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Group forms to spur regional economy in Western Illinois River Valley

Representatives from six counties draft guiding document

JERSEYVILLE — A group of about 50 individuals from throughout a six-county region in Illinois is working on the region’s economic future.

Representatives from Calhoun, Christian, Greene, Jersey, Macoupin, and Montgomery Counties partnered during the first half of 2020 to complete a planning document referred to as a CEDS (Comprehensive Economic Development Strategy), or the Western Illinois River Valley Economic Development Strategy.

U.S. Rep. Rodney Davis, R-Taylorville, Illinois Sen. Steve McClure, R-Springfield,, and state Reps. C.D. Davidsmeyer (R-Jacksonville) and Avery Bourne, R-Morrisonville, assisted these regional and local leaders throughout the process.

Keeping the project progressing and on task were Shari Albrecht, Jerseyville Economic Development Council executive director, along with the University of Illinois Extension team of Jennifer Russell, Zach Kennedy, and Will Andresen.

“By completing this process and having our plan now in place, we are eligible for federal funding opportunities,” said Albrecht. “Each local government has to be part of a regional economic development initiative to be eligible for federal grant funds. Having this plan, this strategy, in place now lays out ways for us to pursue funding that was not an option before it. This is a ‘big deal’ for our area, as each of the six counties involved are interrelated – we are all part of a bigger picture.”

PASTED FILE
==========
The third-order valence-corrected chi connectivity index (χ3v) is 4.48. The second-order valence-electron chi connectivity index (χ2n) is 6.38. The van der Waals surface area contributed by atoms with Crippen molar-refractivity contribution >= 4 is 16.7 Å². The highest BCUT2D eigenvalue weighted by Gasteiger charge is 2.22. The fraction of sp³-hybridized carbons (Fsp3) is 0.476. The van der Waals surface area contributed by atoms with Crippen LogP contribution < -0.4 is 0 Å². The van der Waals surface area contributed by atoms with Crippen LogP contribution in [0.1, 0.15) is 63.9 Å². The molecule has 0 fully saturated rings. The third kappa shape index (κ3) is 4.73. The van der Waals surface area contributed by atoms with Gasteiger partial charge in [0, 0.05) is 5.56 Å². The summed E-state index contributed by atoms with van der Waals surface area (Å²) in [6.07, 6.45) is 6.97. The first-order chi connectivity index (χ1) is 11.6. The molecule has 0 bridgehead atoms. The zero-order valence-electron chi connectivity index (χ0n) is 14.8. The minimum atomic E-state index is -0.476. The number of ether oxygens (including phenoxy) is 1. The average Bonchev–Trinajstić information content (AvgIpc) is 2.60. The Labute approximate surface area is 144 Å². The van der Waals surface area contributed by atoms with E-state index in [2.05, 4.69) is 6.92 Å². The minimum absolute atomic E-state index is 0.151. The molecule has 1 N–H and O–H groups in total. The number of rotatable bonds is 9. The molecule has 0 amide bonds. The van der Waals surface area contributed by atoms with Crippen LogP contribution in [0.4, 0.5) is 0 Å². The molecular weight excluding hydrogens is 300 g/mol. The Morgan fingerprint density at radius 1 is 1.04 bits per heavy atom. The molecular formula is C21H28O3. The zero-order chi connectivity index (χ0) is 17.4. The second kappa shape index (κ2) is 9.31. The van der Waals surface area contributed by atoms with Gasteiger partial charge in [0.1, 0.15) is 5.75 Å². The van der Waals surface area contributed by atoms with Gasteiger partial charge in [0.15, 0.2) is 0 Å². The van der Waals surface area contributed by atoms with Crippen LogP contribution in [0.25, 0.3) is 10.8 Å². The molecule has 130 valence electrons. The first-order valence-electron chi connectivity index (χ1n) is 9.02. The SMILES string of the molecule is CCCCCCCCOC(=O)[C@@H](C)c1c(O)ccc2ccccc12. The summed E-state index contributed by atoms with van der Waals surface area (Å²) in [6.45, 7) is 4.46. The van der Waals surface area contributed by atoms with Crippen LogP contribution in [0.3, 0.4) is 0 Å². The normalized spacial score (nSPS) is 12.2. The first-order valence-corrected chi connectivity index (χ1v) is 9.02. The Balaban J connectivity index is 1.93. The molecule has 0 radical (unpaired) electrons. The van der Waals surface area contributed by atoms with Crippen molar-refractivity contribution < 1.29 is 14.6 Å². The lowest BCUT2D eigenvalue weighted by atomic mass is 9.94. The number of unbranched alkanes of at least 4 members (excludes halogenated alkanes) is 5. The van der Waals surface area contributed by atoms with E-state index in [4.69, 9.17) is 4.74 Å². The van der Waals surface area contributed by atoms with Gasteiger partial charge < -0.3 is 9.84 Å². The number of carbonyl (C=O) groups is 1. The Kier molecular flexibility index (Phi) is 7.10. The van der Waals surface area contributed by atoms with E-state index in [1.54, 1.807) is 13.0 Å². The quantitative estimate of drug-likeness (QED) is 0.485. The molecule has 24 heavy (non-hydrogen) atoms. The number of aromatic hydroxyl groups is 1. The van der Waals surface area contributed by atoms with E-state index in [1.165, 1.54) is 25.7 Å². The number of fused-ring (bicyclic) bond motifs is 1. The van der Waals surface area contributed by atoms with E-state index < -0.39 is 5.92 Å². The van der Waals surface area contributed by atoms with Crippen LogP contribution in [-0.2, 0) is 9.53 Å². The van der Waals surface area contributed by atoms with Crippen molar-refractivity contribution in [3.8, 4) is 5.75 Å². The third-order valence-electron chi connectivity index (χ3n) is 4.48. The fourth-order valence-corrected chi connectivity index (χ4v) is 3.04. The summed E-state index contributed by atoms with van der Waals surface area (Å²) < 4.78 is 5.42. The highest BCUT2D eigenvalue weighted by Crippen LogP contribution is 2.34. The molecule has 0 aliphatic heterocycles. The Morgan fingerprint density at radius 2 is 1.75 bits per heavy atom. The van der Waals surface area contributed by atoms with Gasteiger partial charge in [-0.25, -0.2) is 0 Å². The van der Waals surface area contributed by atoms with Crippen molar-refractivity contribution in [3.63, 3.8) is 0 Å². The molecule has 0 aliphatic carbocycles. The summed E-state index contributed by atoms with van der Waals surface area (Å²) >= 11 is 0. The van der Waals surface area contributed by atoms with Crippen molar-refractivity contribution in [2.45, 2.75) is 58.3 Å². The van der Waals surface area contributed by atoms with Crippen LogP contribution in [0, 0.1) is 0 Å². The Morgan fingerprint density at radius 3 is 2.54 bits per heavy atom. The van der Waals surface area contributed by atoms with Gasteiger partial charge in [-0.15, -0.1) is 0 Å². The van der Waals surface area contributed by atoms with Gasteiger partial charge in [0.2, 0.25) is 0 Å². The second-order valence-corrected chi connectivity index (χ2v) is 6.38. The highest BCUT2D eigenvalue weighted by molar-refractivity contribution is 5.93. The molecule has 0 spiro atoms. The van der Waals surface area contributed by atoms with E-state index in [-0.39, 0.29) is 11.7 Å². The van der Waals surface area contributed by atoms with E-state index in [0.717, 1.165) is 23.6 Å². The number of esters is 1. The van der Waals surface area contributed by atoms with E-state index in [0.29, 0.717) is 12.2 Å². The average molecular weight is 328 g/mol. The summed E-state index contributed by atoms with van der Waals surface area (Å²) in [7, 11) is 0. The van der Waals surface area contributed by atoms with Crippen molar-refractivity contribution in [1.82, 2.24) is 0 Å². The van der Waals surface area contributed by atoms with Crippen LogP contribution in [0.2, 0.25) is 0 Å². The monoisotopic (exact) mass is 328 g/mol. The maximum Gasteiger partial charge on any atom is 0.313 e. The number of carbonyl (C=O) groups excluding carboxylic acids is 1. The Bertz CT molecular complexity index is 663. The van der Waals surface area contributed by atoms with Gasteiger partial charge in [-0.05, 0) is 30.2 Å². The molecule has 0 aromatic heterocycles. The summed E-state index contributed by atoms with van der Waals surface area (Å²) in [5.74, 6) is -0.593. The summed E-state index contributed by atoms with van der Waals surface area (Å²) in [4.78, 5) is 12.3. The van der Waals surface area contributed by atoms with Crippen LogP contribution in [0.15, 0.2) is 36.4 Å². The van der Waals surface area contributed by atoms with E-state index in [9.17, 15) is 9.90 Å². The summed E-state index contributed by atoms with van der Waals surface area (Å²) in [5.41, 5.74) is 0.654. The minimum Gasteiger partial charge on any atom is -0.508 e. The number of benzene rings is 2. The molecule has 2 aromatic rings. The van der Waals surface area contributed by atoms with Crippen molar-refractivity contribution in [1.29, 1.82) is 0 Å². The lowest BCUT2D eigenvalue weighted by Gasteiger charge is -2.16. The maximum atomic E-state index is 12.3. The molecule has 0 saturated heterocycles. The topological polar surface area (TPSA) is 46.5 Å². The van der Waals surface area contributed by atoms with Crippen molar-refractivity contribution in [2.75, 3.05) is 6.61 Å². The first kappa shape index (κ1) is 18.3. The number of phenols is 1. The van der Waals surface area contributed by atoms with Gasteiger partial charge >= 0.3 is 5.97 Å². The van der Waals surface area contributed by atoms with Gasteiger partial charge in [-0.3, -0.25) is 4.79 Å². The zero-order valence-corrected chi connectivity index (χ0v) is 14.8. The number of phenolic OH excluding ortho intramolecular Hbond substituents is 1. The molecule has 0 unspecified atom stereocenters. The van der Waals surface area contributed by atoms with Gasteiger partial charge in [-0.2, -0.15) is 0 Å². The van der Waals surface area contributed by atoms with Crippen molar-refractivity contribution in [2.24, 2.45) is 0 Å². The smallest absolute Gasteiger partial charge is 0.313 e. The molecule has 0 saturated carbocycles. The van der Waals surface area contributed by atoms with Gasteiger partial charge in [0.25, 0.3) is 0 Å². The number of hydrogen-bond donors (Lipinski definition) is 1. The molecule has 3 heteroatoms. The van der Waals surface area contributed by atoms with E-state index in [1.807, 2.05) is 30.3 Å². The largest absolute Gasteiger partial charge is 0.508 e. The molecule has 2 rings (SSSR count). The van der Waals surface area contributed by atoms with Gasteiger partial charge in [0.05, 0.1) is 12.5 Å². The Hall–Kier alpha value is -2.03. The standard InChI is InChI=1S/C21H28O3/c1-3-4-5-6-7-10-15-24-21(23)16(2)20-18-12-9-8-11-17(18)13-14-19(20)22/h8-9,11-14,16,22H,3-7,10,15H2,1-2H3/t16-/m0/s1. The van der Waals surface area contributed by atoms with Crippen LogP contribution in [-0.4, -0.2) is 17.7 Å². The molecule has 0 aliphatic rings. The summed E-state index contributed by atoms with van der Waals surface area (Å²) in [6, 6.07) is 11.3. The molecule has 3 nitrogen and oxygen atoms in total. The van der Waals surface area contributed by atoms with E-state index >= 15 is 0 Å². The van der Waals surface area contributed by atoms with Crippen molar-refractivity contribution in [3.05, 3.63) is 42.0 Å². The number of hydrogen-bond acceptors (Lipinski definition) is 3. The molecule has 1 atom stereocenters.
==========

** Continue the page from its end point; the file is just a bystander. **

“The CEDS is a regional economic development tool that serves as a roadmap. The plan gives specific details on projects that are identified within the region and serves as comprehensive plan for grant applications. It can guide decision making on resources to leverage the greatest benefits on projects included in the plan,” Litchfield City Administrator and Economic Development Director Tonya Flannery added.

Defining CEDS, the Western Illinois River Valley ED Strategy:

The Comprehensive Economic Development Strategy (CEDS) plan, now regionally the Western Illinois River Valley Economic Development (ED) Strategy, was compiled by University of Illinois Extension Community and Economic Development staff, who also facilitated the process of its development with help from the JEDC Partners in Progress initiative.

Plan development was tasked to members of the CEDS Committee, formed with three representatives from each of the six participating counties. Funding was provided by the six participating counties at $1,900 each, along with an in-kind grant from University of Illinois valued at $45,000.